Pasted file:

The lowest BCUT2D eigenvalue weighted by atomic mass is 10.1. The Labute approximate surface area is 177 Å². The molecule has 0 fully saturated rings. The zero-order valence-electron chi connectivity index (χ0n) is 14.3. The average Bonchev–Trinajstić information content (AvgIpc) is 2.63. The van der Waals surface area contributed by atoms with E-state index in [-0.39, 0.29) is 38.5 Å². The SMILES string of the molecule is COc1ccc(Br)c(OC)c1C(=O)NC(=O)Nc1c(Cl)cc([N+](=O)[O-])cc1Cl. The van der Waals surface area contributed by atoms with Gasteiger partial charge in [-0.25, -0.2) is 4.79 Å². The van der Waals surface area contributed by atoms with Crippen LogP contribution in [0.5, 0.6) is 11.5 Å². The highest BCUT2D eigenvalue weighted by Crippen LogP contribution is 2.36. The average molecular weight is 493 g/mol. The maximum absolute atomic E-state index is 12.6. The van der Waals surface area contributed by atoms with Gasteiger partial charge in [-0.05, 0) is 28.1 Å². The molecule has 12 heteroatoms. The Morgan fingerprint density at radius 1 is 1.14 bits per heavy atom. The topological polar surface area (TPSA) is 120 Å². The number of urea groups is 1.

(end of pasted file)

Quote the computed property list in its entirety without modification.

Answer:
The lowest BCUT2D eigenvalue weighted by atomic mass is 10.1. The Labute approximate surface area is 177 Å². The molecule has 0 fully saturated rings. The zero-order valence-electron chi connectivity index (χ0n) is 14.3. The average Bonchev–Trinajstić information content (AvgIpc) is 2.63. The van der Waals surface area contributed by atoms with E-state index in [-0.39, 0.29) is 38.5 Å². The SMILES string of the molecule is COc1ccc(Br)c(OC)c1C(=O)NC(=O)Nc1c(Cl)cc([N+](=O)[O-])cc1Cl. The van der Waals surface area contributed by atoms with Gasteiger partial charge in [-0.25, -0.2) is 4.79 Å². The van der Waals surface area contributed by atoms with Crippen LogP contribution in [0.5, 0.6) is 11.5 Å². The highest BCUT2D eigenvalue weighted by Crippen LogP contribution is 2.36. The average molecular weight is 493 g/mol. The maximum absolute atomic E-state index is 12.6. The van der Waals surface area contributed by atoms with Gasteiger partial charge in [-0.05, 0) is 28.1 Å². The molecule has 12 heteroatoms. The Morgan fingerprint density at radius 1 is 1.14 bits per heavy atom. The topological polar surface area (TPSA) is 120 Å². The number of urea groups is 1.